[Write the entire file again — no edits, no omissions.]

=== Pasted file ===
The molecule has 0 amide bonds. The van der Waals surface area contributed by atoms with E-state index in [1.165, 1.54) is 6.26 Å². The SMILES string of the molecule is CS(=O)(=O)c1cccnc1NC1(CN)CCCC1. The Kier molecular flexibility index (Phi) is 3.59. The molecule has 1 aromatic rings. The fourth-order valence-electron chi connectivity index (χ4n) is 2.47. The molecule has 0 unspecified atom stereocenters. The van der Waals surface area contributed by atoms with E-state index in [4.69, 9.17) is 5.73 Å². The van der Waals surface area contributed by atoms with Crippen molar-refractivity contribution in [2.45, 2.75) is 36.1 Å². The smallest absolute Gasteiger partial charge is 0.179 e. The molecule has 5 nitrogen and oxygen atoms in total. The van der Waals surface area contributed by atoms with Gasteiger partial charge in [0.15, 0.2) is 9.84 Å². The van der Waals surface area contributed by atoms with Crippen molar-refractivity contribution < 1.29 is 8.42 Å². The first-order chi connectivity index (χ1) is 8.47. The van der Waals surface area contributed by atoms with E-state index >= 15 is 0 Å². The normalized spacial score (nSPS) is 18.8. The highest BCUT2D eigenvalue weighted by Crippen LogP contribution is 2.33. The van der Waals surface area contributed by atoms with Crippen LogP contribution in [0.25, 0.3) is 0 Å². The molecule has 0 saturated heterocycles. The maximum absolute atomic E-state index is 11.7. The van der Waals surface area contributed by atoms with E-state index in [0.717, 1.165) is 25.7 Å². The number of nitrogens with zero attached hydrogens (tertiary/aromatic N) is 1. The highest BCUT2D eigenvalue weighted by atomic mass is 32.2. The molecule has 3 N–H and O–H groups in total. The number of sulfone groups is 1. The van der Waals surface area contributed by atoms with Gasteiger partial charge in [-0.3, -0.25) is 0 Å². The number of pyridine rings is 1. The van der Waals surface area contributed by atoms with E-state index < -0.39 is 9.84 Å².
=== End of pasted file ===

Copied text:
The molecule has 0 amide bonds. The van der Waals surface area contributed by atoms with E-state index in [1.165, 1.54) is 6.26 Å². The SMILES string of the molecule is CS(=O)(=O)c1cccnc1NC1(CN)CCCC1. The Kier molecular flexibility index (Phi) is 3.59. The molecule has 1 aromatic rings. The fourth-order valence-electron chi connectivity index (χ4n) is 2.47. The molecule has 0 unspecified atom stereocenters. The van der Waals surface area contributed by atoms with E-state index in [4.69, 9.17) is 5.73 Å². The van der Waals surface area contributed by atoms with Crippen molar-refractivity contribution in [2.45, 2.75) is 36.1 Å². The smallest absolute Gasteiger partial charge is 0.179 e. The molecule has 5 nitrogen and oxygen atoms in total. The van der Waals surface area contributed by atoms with Gasteiger partial charge in [0.15, 0.2) is 9.84 Å². The van der Waals surface area contributed by atoms with Crippen molar-refractivity contribution < 1.29 is 8.42 Å². The first-order chi connectivity index (χ1) is 8.47. The van der Waals surface area contributed by atoms with E-state index >= 15 is 0 Å². The normalized spacial score (nSPS) is 18.8. The highest BCUT2D eigenvalue weighted by Crippen LogP contribution is 2.33. The van der Waals surface area contributed by atoms with Crippen LogP contribution in [0.25, 0.3) is 0 Å². The molecule has 0 saturated heterocycles. The maximum absolute atomic E-state index is 11.7. The van der Waals surface area contributed by atoms with E-state index in [0.717, 1.165) is 25.7 Å². The number of nitrogens with zero attached hydrogens (tertiary/aromatic N) is 1. The highest BCUT2D eigenvalue weighted by atomic mass is 32.2. The molecule has 3 N–H and O–H groups in total. The number of sulfone groups is 1. The van der Waals surface area contributed by atoms with Gasteiger partial charge in [-0.3, -0.25) is 0 Å². The number of pyridine rings is 1. The van der Waals surface area contributed by atoms with E-state index < -0.39 is 9.84 Å².